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This chapter should be cited as follows:
Domoney J, Alderdice F, Glob. libr. women's med.,
ISSN: 1756-2228; DOI 10.3843/GLOWM.409553

The Continuous Textbook of Women’s Medicine SeriesObstetrics Module

Volume 7

Maternal mental health in pregnancy

Volume Editor: Professor Louise Howard, King’s College, London, UK


Postnatal Depression

First published: February 2021

Study Assessment Option

By completing 4 multiple-choice questions (randomly selected) after studying this chapter readers can qualify for Continuing Professional Development awards from FIGO plus a Study Completion Certificate from GLOWM
See end of chapter for details


Postnatal depression (PND) is a global public health problem with prevalence rates between 13 and 19%.1,2 It is defined as a major depressive disorder in the year following childbirth and is one of the most common disorders of the postnatal period.3 Risk factors include environmental, psychological and biological factors, and it is associated with a range of adverse outcomes for the woman and her child.4 Health professionals working with families in the perinatal period need to be able to identify women with PND and support them to access appropriate treatment in order to reduce the burden of this disorder on women and their families. This chapter provides details of the epidemiology and etiology of PND, as well as an overview of the evidence-base and clinical guidance for identification, prevention and intervention.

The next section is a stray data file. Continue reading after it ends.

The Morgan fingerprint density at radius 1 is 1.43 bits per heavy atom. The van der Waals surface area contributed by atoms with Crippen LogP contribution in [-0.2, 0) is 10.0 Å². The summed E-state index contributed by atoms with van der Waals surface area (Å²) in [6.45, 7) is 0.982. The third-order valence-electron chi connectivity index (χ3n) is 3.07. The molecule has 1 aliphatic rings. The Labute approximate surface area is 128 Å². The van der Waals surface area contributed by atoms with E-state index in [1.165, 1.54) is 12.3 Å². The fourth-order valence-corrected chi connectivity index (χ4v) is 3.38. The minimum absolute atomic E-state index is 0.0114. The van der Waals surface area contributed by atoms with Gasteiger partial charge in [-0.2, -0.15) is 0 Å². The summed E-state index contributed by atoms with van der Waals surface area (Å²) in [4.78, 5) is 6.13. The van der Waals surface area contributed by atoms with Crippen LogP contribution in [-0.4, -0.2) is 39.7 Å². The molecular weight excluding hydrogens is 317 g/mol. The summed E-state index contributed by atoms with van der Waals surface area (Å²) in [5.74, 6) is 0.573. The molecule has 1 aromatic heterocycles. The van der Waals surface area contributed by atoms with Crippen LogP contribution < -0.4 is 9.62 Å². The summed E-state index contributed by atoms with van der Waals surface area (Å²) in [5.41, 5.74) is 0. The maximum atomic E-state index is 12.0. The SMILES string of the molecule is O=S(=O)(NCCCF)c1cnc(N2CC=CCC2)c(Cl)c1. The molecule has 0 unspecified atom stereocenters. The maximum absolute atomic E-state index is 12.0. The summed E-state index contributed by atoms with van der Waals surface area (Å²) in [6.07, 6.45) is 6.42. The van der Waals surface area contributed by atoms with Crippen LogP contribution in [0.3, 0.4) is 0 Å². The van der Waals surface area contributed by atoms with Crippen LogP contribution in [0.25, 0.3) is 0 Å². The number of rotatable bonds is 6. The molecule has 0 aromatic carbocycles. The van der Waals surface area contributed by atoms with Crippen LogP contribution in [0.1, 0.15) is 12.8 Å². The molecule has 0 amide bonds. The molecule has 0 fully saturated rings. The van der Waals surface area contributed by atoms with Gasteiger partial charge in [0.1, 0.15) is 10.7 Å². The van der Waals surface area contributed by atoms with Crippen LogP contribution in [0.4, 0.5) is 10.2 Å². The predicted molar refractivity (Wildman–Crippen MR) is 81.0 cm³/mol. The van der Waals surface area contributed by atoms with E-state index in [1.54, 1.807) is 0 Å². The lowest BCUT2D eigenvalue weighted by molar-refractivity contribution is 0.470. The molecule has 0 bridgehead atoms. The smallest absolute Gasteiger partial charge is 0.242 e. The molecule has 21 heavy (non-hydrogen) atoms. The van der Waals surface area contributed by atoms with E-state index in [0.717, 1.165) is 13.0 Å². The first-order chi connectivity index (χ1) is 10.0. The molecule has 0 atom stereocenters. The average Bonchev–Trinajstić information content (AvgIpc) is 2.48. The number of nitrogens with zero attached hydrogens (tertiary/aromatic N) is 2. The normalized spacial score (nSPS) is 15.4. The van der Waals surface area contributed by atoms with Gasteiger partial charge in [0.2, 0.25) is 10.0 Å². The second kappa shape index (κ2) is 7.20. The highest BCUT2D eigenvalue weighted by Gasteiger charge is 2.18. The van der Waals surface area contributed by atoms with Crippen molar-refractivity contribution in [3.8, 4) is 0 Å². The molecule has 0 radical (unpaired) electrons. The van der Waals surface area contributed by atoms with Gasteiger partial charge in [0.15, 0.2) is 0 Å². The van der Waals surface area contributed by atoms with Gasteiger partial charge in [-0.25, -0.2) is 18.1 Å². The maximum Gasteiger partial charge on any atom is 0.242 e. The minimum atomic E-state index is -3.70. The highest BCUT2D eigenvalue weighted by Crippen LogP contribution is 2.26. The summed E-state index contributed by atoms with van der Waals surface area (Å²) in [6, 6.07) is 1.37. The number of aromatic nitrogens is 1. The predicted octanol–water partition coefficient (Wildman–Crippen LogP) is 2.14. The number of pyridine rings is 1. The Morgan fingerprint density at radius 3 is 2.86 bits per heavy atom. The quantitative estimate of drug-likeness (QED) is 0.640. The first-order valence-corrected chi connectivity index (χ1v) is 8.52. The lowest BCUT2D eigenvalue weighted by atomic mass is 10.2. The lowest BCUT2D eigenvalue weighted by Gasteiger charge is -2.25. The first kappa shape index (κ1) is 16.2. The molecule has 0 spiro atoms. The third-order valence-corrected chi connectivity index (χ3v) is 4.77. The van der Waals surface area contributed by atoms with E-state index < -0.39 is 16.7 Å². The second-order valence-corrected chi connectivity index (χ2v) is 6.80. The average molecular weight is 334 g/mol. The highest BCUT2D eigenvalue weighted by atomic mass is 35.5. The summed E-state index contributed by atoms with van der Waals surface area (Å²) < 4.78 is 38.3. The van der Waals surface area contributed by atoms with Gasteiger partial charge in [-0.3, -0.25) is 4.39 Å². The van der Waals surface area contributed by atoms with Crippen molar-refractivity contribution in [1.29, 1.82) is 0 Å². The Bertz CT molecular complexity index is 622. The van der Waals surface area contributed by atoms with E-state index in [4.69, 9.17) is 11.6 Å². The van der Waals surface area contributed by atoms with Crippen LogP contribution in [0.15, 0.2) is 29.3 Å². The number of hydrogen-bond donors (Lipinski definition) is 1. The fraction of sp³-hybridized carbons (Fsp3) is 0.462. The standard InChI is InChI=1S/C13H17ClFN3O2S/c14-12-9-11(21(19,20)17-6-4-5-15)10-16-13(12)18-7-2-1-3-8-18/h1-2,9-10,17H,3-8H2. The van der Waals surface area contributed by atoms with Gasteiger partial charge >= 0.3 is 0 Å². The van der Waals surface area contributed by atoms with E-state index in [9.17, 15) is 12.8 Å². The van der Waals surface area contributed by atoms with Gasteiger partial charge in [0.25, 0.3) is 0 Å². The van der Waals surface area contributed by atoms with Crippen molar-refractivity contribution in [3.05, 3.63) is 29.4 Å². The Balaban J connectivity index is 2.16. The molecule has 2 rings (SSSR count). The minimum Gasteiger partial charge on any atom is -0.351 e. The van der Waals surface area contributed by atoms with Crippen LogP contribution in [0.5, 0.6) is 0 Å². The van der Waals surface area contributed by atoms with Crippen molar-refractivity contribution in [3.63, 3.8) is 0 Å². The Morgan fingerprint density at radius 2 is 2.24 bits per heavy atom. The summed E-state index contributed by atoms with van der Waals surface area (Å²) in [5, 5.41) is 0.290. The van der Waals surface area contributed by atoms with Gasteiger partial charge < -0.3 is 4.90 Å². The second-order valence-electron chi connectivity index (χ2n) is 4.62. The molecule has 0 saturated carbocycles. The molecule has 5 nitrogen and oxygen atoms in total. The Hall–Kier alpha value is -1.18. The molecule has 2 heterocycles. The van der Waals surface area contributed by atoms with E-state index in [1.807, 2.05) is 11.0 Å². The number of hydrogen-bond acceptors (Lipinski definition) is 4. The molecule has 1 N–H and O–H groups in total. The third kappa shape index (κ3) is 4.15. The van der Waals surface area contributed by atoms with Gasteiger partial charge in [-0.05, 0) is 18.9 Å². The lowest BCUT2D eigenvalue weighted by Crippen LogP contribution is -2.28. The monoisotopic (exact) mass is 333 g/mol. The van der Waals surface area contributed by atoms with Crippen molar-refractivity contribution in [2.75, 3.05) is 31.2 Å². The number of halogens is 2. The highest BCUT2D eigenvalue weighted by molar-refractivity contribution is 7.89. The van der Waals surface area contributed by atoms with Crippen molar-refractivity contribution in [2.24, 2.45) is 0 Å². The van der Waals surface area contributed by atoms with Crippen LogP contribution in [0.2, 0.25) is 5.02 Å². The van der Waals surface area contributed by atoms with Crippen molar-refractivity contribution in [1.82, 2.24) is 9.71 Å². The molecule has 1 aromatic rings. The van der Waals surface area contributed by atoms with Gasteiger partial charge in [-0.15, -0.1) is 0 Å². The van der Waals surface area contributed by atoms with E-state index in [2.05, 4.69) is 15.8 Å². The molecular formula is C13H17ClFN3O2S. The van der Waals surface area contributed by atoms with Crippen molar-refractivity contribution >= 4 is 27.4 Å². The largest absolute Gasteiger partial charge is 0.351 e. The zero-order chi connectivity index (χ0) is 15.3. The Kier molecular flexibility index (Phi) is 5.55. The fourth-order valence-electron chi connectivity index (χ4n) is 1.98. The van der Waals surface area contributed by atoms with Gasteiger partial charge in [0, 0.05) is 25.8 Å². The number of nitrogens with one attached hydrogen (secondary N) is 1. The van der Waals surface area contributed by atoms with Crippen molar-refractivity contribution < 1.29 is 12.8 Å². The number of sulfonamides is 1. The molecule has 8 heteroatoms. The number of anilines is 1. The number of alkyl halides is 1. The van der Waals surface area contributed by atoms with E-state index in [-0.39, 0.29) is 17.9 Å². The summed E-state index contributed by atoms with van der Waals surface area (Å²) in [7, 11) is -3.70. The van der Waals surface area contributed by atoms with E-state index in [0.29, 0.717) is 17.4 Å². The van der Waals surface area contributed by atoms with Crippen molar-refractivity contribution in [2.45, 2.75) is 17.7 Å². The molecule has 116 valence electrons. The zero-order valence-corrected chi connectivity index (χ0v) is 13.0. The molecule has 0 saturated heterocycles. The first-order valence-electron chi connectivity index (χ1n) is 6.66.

While this chapter is dedicated to postnatal depression, depression during pregnancy is also highly prevalent and is a strong risk factor for postnatal depression. Many of the risks and consequences for antenatal and postnatal depression are the same and, therefore, being able to identity and support women with depression means being aware of the symptoms both during pregnancy and in the postpartum.